Things are growing increasingly exciting here at Youth United for Change. We are beginning to hit our stride after a period of soul-searching involving a thorough examination of our leadership development practices and organizing priorities/campaigns as well as an internal restructuring at both the staff and board levels. The shared vision for YUC that has emerged from numerous conversations between all organizational stakeholders is transformative and expansive in scope. We have recommitted to not only securing policy and material changes within the education system, but to ensuring the young people who come to us looking to affect change in their schools and communities leave with concrete and translatable skills, and an insatiable desire for justice.
Our organization is primarily tasked with developing the leadership of young people of color from working class neighborhoods here in Philadelphia. The only way we are able to keep them in the fold is by presenting a vision of societal transformation that is broad and all-encompassing; a vision that not only has them fighting to change their educational spaces, but for their lives and those around them. This means choosing campaigns that percolate from their lived experiences; that start with the particularities of what they see in their classrooms and on their blocks, and ties that to formal and informal structures in place that need to reformed or removed in order to make way for dignified living. Starting in March, we are launching three campaigns that we believe address the concerns of our members but have the capacity to stir members of their communities to move with them, regardless of age. In essence, as we start in the right place with our members, unearthing and analyzing shared experiences, inevitably our work will spur intergenerational support.
Here are brief summations of the campaigns going public this month:
Whole School Reform: Establishing Community Schools & Community Control
Re-envisioning how schools develop students, as well as partner with surrounding neighborhood organizations to meet the needs of residents, has been a mainstay of YUC’s two decades of youth organizing work. Schools ideally would operate as “community hubs,” where neighborhood families come together for events and meetings, and young people are socialized by both peers and adult staff around power, authority, and opportunity in a manner that mimics life outside class. Because of this understanding, YUC will joining in the citywide effort to push the District to transform 25 schools, including the Kensington Multiplex, into community schools; and will fight to see true governing power bestowed to parents, students, and teachers in the form of school community councils.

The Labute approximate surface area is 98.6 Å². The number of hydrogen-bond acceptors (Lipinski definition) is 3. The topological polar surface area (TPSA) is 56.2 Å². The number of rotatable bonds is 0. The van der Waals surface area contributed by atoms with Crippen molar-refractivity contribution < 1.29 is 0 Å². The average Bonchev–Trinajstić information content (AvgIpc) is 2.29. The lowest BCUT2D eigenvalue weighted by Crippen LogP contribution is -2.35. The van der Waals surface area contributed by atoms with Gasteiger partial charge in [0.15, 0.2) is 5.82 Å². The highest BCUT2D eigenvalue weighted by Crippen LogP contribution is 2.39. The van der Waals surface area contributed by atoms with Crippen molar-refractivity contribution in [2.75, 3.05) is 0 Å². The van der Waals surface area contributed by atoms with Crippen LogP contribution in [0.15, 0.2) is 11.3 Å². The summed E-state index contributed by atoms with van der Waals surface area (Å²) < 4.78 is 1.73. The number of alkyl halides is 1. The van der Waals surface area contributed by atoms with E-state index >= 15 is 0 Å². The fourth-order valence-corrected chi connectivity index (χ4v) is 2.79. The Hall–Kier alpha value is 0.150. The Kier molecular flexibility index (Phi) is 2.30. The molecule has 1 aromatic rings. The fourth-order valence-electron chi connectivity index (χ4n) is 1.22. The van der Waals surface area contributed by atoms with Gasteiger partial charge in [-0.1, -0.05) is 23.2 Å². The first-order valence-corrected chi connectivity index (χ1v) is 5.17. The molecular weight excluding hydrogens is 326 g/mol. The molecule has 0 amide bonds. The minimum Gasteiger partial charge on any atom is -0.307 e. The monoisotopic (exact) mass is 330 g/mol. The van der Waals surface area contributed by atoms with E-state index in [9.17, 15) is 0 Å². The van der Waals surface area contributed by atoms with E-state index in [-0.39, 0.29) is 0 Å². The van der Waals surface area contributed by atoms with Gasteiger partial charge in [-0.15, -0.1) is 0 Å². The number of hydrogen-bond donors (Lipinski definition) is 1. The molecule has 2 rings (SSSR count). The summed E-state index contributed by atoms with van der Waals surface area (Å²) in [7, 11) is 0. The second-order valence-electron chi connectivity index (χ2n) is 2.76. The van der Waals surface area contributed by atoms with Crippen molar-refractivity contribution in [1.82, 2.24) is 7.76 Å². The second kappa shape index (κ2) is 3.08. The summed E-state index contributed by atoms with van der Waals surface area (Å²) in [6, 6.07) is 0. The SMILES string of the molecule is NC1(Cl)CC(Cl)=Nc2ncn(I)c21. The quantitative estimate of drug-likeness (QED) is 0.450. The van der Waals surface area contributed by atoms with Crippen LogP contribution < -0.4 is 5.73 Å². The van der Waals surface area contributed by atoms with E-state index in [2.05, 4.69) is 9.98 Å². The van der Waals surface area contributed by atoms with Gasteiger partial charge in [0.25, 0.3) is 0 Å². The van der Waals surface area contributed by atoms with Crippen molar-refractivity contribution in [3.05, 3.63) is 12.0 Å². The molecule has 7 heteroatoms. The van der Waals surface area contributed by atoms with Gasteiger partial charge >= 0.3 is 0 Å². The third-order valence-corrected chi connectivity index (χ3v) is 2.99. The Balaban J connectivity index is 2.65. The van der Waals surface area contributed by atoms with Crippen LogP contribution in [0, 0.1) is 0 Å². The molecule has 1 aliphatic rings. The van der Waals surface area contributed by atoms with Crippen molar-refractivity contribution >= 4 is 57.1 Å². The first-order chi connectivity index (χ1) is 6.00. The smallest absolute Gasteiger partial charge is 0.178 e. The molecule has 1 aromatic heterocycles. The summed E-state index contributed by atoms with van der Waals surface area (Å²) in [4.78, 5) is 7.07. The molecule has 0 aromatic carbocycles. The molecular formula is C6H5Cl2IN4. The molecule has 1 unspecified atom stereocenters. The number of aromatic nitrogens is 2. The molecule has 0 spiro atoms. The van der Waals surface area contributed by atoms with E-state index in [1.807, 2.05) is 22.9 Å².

School Climate: Increasing Number of School Counselors
Without counselors in school buildings, supportive school climate is sure to degrade over time, leaving teachers with the added responsibility of addressing problematic responses to traumatic experiences and bullying while sticking to daily course curriculum. It also means many students will not be given the proper guidance concerning post-secondary education, leaving many without the support needed to even consider college. Therefore, fighting to ensure District schools have the appropriate number of counselors is imperative if all Philadelphia students are to truly have access to quality education; appropriate socialization and the development of emotional intelligence are often overlooked as key components of quality education, but are integral to the advancement of a more inclusive citizenry. Our Pushout Chapter will be leading the effort to ensuring the appropriate number of school staff in all District public schools.
Health/Food Justice: Expanding Water Access in Schools
Water is an essential ingredient of life. Unfortunately, due to political wrangling and cynicism in Harrisburg, some students in Philadelphia are attending schools without adequate water infrastructure. Last year, youth members began telling us stories of having to purchase water after gym class because there was no potable water in their building. As we began exploring the issue, little did we know that the issue of water access and quality would grow national in scope. YUC has joined citywide efforts here to tackle the issue of water access ,and will be focusing on holding local and state government accountable concerning this issue, with members currently gearing up to campaign for a transparent and public water infrastructure assessment for all Philadelphia District schools.
Each day we open up our building, we open ourselves up to new possibilities. Though YUC is relatively small, it is helping shape a historical moment that is changing the way we think of ourselves and how society should work. Our members remind us daily that we are the leaders we have been waiting for; that our experiences are rich and full of dynamic insights about how things can and should be different.The collective sharing of those insights begins the process that eventually leads to collective action that not only allows us to step into power, but reconfigures our understanding of what it means to be human. We at YUC aren’t just working for educational reform; we are also training those who will be the architects we need for a more just world.
Youth United for Change
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